Let’s talk about Kanban with the Business Unit Managers.

After obtaining the sustain of HR and Finance, it was the turn to obtain the one from the Business Units managers. Let us have a talk with them.

Paul, the quality coordinator of BIT, invited for lunch the System I solutions and Infrastructure Business Unit manager (B.U. managers) to talk about Kanban as a method to manage queues.
Every IT manager is familiar with the behavior of the ques, even if they have never studied this subject. It is their day-to-day practices that makes this concept familiar to them.

Paul showed a chart taken by Donald G. Reinersten in his book “The Principles of Product Development Flow” and told them to interpret the Queue Size on the vertical axes as the number of angry phone calls they receive from the business; the measure on the horizontal axes is the percent capacity utilization of the IT system (as whole: computing, storage and networking components) that they manage. Then, he asked them if the relationship showed in the chart made sense to them.
They totally agree that this chart matches indeed their experience.

Queue Size vs. Capacity Utilization

Paul went deeper on the interpretation of this chart and asked both managers what should be the “optimal” utilization of their IT system and why.
Both agreed that the optimal level is around 75%. It is not advisable to go above that percentage for two reasons:
1) even if we talk about “hardware”, the performance of an IT system is not linear in relation of their demand;
2) the request from the business is variable. It is necessary to keep a “reserve” in order to cope with this random behavior.

Paul asked them; “What happen if you have a capacity of your IT System around 100%”?
“Well,” they replied, “any unexpected new workload must be rejected or we must delay the running tasks. In any case, we will have at least one manager knocking at our door (or after Covid period on our chat) escalating to have their job done quicker. “.

Conversation is becoming now more intense: let me change style of presentation to follow the rhythm.

Paul: when there is more than one manager escalating, who is deciding the priorities for the running (and competing for resources) tasks ?

B.U. Managers: it is always a tough battle. We try to reach it by consensus but most of the time become a political game. Everyone hates it, but sometimes we must escalate the case to the General Manager.

Paul: it reminds me the situation that we have when we have to agree on the priority of projects. Am I wrong?

B.U. Manager: indeed; the nature of the conflict it is the same and the stakeholders are also the same.

Paul: well, I have good news. Finance is proposing a “mathematical” approach to help in prioritizing the choice of the project: Cost of Delay. You could apply the same principle if you want.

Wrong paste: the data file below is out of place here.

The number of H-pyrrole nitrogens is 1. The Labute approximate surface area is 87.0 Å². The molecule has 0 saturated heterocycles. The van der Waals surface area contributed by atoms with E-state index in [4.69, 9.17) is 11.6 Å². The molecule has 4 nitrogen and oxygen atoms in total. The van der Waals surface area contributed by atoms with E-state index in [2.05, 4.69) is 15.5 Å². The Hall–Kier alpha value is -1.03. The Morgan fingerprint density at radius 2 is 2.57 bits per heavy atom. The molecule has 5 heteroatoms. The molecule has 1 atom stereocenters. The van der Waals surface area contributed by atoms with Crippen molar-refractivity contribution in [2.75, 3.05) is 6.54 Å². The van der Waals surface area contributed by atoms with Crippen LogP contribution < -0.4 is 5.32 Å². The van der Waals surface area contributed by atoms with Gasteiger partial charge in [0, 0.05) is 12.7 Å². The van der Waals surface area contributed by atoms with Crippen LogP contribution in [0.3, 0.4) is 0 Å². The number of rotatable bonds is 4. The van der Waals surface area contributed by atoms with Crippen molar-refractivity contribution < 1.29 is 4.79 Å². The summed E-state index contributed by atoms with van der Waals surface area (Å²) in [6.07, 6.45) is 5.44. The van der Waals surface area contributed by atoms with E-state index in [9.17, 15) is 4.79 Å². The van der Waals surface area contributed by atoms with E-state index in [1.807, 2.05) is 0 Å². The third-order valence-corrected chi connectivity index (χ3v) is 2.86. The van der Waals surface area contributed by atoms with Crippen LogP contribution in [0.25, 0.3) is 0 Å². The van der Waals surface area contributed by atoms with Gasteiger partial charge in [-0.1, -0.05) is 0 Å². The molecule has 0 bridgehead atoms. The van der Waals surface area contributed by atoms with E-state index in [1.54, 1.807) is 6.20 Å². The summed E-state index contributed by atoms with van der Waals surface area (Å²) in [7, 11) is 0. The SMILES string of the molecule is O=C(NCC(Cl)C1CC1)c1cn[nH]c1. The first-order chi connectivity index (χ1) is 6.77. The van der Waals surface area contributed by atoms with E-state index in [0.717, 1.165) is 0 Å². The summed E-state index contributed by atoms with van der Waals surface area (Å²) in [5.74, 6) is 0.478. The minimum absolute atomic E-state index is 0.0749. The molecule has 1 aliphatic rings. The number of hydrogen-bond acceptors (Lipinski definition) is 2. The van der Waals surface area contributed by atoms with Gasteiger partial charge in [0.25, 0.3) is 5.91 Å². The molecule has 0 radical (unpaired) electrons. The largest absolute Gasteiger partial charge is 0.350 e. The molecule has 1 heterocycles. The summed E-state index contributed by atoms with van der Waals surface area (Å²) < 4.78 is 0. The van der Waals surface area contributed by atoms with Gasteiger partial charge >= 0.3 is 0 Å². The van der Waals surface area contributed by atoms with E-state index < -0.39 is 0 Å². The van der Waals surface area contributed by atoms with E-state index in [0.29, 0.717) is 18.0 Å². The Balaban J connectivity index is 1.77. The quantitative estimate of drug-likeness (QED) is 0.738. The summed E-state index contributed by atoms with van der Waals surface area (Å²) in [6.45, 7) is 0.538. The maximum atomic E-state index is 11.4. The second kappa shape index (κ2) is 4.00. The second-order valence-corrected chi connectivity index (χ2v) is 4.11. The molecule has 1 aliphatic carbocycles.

After a brief silence pause.

Paul: What about if we could reduce, if not even eliminate, the use of prioritization in your day-to-day activity?

B.U. That will avoid for sure a lot of “unproductive” time we spend in discussion. What is the trick?

Paul: It is a quite simple approach to the chain of value, born and applied in Toyota but now used also outside the automotive field; even in services.
It consists of  establishing a work limit for each phase of the value chain, just as you do already for your IT system.

B.U: Wait a minute. Are you telling me that I should allow my human resources to have “idle” time?
Well, no, we pay a salary higher than average of the market; we give them a good training; defined process and modern laptop. So, they must be active 100% of their working time; that is how we make rentable the business. This is a fundamental economic principle.

Paul, at this point, took a long breath  to think about the answer. His first instinct was to go back at the current practice of the B.U. managers of utilizing at 75% their IT resources and challenge them why for Human resources should be different.
However, he had the feeling that he should go deeper on the root of this objection of the BU.

Paul: Let us give a look at the Company balanced scorecard and then to your team scorecard. Is the 100% utilization mentioned as one of the scores? Is the finance manager or the general manager asking that? If not, on which base did you arrive to the conclusion that 100% utilization of your human resources is a fundamental economic principle?

B.U: embarrassed silence.

Paul: there is only one obvious principle in economics: profit = turnover – costs. All the other measures might be linked  (correlated) to this basic low. So, in the industrial time, when you have one machine dedicated to one task, it was easy to correlate an increase in capacity utilization with an increase of profit. The same it was true for the person(s) working on that individual machine.
But now the machine are working together, just like your mean, to perform several, different tasks. If something unexpected happens to one of this machine (or to a man) all the interconnected tasks are delayed. And what happened when a delay happens in production? the inventory increase. The same happens when a team delays his work: the inventory increase: the only difference is that with a team the inventory is not visible; but this does not mean that it is free. There is a cost in delay the work and guess what: our finance team has found a way to calculate.

B.U: OK but if I don’t use the 100% of the available resources of my team, what they should do during their idle time?

Paul: That’s an excellent, question. It’s even a key question and deserves  a dedicated post.

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